But after an investigation, it turns out those “nooses” weren’t actually nooses at all–they were the leftover metal wiring that had held paper lanterns at an event over the summer.

Which should be case-closed–unless you’re students at the University of Delaware, who decided that even though a hate crime actually didn’t happen, they’re just going to go ahead and pretend it did anyway.

“Diversity isn’t something UD can say it’s already achieved because it hasn’t,” said one of the protestors, sophomore Anima Agyeman. “You can’t fulfill a multicultural requirement with a history of fashion class… it’s about teaching an experience.”

That sentiment was echoed by Ayanna Gill, one of the Black Lives Matter organizers. “We are here today because we’re not returning hate with hate. But this is not the end.”

It’s not exactly clear what Gill thinks isn’t at “the end,” considering no hate crime actually took place–this was a completely innocent leftover festival decoration that those on the liberal Left in Black Lives Matter looked at, and assumed the worst.

Unfortunately, University of Delaware’s administration refuses to come to their senses too–Carol Henderson, the university’s vice provost of diversity, stood strong with the protestors.

“We hear you. We see you,” Henderson said, at the rally. “We need to walk arm in arm with them and say ‘I am concerned because you are concerned.'”

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fake-hate-crime

A young gay man in Delta, Utah, Rick Jones, was the victim of several attacks beginning in April, including Jones having the words “DIE FAG” carved on him.

In a familiar plot twist, Jones is the latest leftist to be “outed” as attacking himself to generate media coverage, sympathy, and thousands of dollars.

The series of attacks began in May and continued into June, with Jones sporting facial injuries in addition to the carving on his arm. His family’s pizza shop was broken into and burglarized, their home vandalized. In a particularly violent episode, a Molotov cocktail was thrown through a window of the Jones residence.

Rick Jones told media outlets that he believed he was being targeted because he is homosexual. The local community poured out sympathy while the Salt Lake City media covered the story. Jones started a GoFundMe account in mid-June, and it garnered nearly $12,000 in donations.

This week, the police investigation concluded that inconsistencies in the evidence of their hate crime investigation pointed toward Jones himself as the perpetrator, and he subsequently confessed to the crimes. He now faces charges of filing a false report and arson.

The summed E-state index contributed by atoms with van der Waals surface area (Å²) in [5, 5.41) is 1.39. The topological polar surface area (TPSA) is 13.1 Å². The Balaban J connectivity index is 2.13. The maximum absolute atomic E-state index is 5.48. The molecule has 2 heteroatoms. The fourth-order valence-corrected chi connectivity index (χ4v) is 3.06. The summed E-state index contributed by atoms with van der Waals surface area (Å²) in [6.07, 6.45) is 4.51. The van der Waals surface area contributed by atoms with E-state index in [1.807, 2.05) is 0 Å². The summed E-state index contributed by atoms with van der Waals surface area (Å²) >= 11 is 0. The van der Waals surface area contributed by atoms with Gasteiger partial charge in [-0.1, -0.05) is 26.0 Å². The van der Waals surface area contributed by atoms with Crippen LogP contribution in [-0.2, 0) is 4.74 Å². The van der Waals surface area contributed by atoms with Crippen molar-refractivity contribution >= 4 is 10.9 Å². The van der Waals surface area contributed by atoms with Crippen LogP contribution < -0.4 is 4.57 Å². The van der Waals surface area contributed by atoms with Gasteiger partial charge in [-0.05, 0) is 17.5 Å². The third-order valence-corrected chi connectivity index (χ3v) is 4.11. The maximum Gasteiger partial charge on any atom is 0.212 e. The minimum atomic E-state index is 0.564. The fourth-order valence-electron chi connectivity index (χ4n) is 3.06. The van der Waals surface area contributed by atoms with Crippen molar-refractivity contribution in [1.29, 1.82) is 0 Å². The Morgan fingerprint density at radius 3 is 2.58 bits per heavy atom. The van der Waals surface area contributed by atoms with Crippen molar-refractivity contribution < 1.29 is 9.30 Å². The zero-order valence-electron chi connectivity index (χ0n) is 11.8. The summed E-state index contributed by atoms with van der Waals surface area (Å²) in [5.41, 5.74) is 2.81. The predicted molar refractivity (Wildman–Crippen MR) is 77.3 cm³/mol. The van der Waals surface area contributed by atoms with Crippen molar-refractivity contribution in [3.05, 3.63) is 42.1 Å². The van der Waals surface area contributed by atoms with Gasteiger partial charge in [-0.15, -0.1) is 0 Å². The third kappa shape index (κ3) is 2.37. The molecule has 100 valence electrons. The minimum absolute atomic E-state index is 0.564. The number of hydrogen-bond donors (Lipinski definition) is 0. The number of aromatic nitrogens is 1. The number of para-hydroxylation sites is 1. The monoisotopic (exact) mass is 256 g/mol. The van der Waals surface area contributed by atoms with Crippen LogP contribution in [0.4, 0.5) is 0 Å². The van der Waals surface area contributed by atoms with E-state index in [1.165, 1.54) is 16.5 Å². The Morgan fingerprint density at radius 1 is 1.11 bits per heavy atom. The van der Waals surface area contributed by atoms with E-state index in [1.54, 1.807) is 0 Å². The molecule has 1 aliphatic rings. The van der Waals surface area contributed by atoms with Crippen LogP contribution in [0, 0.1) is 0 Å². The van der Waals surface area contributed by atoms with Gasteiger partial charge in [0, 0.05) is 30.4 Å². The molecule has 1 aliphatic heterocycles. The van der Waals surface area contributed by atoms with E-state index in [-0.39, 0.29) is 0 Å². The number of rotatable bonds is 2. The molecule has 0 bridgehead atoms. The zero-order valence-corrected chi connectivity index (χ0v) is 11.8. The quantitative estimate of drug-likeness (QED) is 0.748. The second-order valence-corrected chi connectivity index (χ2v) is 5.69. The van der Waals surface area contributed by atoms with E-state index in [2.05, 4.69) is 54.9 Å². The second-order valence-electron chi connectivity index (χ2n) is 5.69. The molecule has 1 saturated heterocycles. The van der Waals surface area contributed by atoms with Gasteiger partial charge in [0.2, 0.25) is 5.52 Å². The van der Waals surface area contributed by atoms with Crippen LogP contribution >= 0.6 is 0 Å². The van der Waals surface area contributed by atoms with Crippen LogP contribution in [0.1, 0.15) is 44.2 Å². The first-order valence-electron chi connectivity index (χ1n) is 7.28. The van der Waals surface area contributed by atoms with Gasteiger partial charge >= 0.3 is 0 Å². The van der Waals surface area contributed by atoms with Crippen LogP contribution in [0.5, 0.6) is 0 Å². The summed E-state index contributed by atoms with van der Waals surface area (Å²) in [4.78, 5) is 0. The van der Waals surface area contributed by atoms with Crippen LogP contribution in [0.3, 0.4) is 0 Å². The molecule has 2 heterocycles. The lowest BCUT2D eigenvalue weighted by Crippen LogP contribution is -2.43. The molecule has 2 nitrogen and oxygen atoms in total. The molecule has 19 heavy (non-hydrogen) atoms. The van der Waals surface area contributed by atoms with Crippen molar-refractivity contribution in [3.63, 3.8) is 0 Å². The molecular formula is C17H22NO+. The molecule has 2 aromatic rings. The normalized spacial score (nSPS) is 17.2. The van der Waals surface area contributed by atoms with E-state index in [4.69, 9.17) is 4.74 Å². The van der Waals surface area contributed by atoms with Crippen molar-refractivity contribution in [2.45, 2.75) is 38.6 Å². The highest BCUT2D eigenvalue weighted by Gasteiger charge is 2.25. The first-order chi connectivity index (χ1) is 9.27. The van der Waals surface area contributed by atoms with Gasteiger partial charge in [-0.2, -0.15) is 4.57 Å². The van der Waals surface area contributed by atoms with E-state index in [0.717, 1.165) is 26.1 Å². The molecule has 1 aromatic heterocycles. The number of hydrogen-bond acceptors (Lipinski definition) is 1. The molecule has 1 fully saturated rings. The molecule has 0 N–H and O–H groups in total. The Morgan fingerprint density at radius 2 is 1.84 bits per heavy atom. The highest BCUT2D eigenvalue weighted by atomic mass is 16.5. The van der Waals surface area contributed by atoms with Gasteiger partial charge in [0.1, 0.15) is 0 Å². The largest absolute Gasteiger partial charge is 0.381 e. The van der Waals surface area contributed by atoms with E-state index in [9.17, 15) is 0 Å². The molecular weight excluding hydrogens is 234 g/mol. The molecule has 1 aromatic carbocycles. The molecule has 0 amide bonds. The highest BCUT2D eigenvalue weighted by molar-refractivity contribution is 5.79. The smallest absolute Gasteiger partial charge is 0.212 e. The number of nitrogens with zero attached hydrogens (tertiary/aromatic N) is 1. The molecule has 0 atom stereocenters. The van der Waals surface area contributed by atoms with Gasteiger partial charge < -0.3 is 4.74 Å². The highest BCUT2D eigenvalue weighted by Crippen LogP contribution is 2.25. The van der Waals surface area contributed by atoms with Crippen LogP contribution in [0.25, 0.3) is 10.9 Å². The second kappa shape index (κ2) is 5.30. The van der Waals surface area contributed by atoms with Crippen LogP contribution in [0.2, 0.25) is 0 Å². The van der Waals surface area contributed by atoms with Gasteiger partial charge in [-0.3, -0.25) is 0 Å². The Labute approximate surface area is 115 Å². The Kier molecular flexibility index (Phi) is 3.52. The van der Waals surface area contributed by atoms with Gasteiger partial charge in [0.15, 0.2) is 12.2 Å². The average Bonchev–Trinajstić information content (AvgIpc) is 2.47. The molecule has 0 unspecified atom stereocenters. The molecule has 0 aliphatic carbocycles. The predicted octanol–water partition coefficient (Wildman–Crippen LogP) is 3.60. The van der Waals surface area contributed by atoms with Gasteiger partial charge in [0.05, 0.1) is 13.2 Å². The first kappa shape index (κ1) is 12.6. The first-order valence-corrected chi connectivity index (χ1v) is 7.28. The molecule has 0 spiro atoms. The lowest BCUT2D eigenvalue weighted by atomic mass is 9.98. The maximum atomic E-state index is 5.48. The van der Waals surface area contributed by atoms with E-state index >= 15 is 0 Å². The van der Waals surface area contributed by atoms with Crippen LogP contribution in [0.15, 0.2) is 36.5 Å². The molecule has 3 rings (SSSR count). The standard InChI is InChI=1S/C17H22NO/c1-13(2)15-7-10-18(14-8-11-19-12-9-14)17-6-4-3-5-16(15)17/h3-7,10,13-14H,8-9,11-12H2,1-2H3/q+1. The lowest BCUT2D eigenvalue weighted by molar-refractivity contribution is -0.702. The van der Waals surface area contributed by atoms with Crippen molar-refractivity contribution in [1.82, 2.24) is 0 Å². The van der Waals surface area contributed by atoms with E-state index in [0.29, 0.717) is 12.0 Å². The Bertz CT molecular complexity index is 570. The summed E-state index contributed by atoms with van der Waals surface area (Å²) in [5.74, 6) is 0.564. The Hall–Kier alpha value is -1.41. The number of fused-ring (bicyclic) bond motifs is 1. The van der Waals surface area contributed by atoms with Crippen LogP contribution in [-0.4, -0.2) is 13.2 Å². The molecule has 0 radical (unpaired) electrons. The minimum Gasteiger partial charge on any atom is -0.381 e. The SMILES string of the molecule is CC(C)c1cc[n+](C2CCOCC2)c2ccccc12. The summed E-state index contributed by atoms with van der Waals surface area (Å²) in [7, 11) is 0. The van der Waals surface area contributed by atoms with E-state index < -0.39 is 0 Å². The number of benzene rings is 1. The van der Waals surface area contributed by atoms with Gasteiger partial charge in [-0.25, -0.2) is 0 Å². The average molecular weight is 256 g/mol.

To recap: Jones beat himself up, to include smashing his own face. He carved a slur onto his own body. He vandalized his parent’s home and business. He stole $1,000 from his parents’ business. He threw a Molotov cocktail into his own bedroom.

After all that, Jones’ lawyer had the audacity to claim that Jones’ actions sent a “good message,” and that Jones demonstrated “good evidence of the difficulties members of the gay community deal with.”

Come again?

Jones victimized everyone who believed his story, from the media to the people donating to his GoFundMe to people who simply expressed messages of support and sympathy. He incited public outrage about a cause that doesn’t even exist.

Jones is far from the first leftist, or gay activist, to resort to fake harassment to bolster support.

In 2011, for example, a UNC student claimed he was attacked and branded on his wrist as an act of gay bashing. His police report was in fact complete fabrication.

A lesbian ex-Marine waitress faked a credit card receipt in 2013, posting an image online that showed a couple refused to tip her because of her sexual orientation.

This fake harassment isn’t confined to the gay movement either. In the dust up over the GamerGate controversy, for example, leftists crusaders like Anita Sarkeesian and Brianna Wu have repeatedly been caught using fake forum accounts to harass themselves online.

Sarkeesian also used fake harassment tactics to try to get Utah State University to disobey the state’s gun laws last year. She was a scheduled speaker, and cancelled her speech because open carry is allowed on campus. The FBI investigated the threats made against Sarkeesian before the speech and found them “not credible.” There is evidence Sarkeesian faked those threats too.

This is a pattern that has been successful for the left, or else people wouldn’t keep doing it. Jones, Sarkeesian, and others become national symbols of “courage,” “diversity,” and “tolerance” when in fact they are petty criminals desperately seeking relevance.

As long as they keep getting what they want, and as long as we don’t prosecute them to the fullest extent of the law, expect these frauds to continue.